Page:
What a difference a year makes.

DaimlerChrysler AG was renowned for its ability to make profitable vehicles while Nissan Motor Co. Ltd. held fast to its title as the manufacturing efficiency king while losing $17 a unit. The Japanese carmakers were heralded for efficiency, even if they made predominantly cars and a few small engines in North America. General Motors Corp. was the drifting battleship struggling to turn into the wind and embrace productivity head on.

And it all seemed so entrenched.

The June 14 release of the 2001 Harbour Report, an independent annual study of productivity in North America, shows the mighty can indeed fall, the beleaguered can improve, and the efficient can add complexity and still reign.

The financial freefall that beset DaimlerChrysler Corp. in the second half of 2000 and continues into 2001 is almost breathtaking. The carmaker has gone from making $1,497 profit per vehicle in 1999 to a mere $170 in 2000 and losing an incredible $1,874 per vehicle in the first quarter of 2001. Ron Harbour, president of Harbour and Associates, says if DCC's one-time charges are factored in, the Chrysler Group loses $5,900 on every vehicle it builds!

It's a theme that runs through cash-rich Ford Motor Co,. which topped the field in 1999 at $1,735 profit per vehicle, only to see that erode to $999 in the first quarter of this year. Completing the Big Three fortunes is GM's descent from $1,224 in 1999 to $176 per vehicle to start 2001.

Honda Motor Co. Ltd. remains atop the profit podium, despite a small slip in profits to $1,573 in 2001 (fiscal year ended March 31). Toyota Motor Corp. rises to $1,119 in 2000 and drops to $932 in 2001.

The big gains belong to Mitsubishi Motors Corp. and Nissan. Mitsubishi stays in the $650 range in 1999/2000 and jumps to $943 for 2001. Nissan, under the leadership of Carlos Ghosn, has found a way to marry productivity and profit. The company whose Smyrna, TN, assembly plant is perennially the most efficient, sees its profit per vehicle climb to $1,198 in 2001.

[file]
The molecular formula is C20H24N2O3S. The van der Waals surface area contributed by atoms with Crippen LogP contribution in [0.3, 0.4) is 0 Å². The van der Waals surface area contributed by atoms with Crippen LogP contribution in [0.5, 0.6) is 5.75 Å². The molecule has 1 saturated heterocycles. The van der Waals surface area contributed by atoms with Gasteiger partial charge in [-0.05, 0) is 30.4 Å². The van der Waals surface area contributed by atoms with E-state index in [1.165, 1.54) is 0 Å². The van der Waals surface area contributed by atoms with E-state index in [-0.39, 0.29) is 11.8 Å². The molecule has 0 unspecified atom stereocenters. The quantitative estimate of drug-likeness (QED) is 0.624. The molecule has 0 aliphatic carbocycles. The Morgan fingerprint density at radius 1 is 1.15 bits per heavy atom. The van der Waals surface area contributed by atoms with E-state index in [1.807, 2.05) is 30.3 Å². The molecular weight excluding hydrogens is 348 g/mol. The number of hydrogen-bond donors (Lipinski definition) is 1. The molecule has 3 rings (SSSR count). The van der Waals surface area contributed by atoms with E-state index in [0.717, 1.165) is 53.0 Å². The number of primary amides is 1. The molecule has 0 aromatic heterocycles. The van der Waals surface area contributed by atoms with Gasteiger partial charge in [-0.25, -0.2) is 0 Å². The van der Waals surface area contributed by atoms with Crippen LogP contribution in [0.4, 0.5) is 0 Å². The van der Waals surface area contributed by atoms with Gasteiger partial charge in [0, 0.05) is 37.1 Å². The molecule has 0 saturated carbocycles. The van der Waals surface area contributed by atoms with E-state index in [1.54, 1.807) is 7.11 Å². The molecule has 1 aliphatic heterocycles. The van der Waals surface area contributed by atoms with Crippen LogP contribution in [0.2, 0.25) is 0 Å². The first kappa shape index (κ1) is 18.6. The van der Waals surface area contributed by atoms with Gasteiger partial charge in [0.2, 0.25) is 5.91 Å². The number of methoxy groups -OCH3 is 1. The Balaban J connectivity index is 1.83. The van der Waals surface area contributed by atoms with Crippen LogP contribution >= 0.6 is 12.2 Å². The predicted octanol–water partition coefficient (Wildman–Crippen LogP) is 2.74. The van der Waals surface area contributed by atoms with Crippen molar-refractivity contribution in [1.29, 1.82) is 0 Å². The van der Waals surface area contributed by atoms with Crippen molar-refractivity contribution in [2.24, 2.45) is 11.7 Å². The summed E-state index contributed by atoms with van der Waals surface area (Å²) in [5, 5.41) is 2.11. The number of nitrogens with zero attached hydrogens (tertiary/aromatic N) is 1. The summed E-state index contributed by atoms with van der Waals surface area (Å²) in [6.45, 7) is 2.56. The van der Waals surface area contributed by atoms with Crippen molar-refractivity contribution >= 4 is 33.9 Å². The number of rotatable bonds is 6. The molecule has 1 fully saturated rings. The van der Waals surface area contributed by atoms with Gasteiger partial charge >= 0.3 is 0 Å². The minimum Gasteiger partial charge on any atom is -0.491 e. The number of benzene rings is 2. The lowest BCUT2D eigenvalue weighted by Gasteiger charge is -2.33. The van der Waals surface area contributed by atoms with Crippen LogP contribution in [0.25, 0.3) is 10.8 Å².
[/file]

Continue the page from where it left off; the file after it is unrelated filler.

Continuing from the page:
The Japanese may have fewer and newer plants in North America, but they have reigned as the most productive since their arrival, says Mr. Harbour. “This is the competition, and these are the numbers to beat.”

As they expand into profitable light trucks, their numbers will only improve at the expense of the Big Three, says Mr. Harbour. Their efficiency may dip slightly, but not enough to lose their supremacy. “Nissan added an SUV, and Smyrna is still 18 to 19 hours per vehicle.” Mr. Harbour expects the new plants to be in the 20- to 23-hour range.

Nissan remains the benchmark for the seventh consecutive year. Total hours to build a vehicle (stamping, powertrain and assembly) is 27.63. Honda (29.11 hours) leapfrogs Toyota (31.06). Ford has lost ground from a couple of years ago, but retains fourth (39.94), with GM less than an hour behind at 40.52.

Among assembly plants, Nissan's Smyrna remains tops at 17.37 hours per vehicle, a 7.1% improvement over last year, showing even the best can continue to improve, followed by Honda and Toyota. Mitsubishi sets a turnaround record in Normal, IL. “They've gone from over 40 hours to less than 24 hours (23.89) in under two years,” says Mr. Harbour, a 40% improvement at a plant making five cars on two different platforms. Part of that was taking out automation that was impeding product flow.

Among the domestics, “Ford is still the best in performance, but GM is improving most rapidly and has the most momentum,” says Mr. Harbour. GM officials credit a 30% reduction in unscheduled overtime as well as quality initiatives dating back to their joint venture with Toyota at New United Motor Mfg. Inc.

Ford clocks in at 25.74, GM at 26.75 and DC pulls up the rear at 31.27.

GM posts the largest multi-plant improvement (9.4%), but Mr. Harbour doesn't expect Ford to relinquish its lead. “It will be a real dogfight in the coming years.”

Mr. Harbour applauds the Big Three improvements, but cautions that double-digit improvements are harder to achieve once you reach the 25 hour/vehicle mark.

Those who are not lean pay a steep price.

If GM were to operate its plants at the same level as Nissan's Smyrna, it would require 38,288 fewer workers. Ford could get by with 30,427 less and DC could lose 26,423 — ironic given its restructuring plan calls for the loss of 26,000 workers over three years.

It adds up to a cost difference of $500 to $700 per vehicle between the best of the Japanese and the best of the Big Three. That is on top of the additional $1,000 to $1,500 per vehicle the Big Three are losing on incentives compared to the Japanese. “So you're looking at $2,000 to $2,500 total cost advantage for the best competitors that could be plowed back into product,” says Mr. Harbour.

And product is key if Detroit wants to reverse this sobering trend of Japanese success at Big Three expense.

“From a manufacturing standpoint, GM looks good, but they need to pair it with products that people want to buy,” says Mr. Harbour.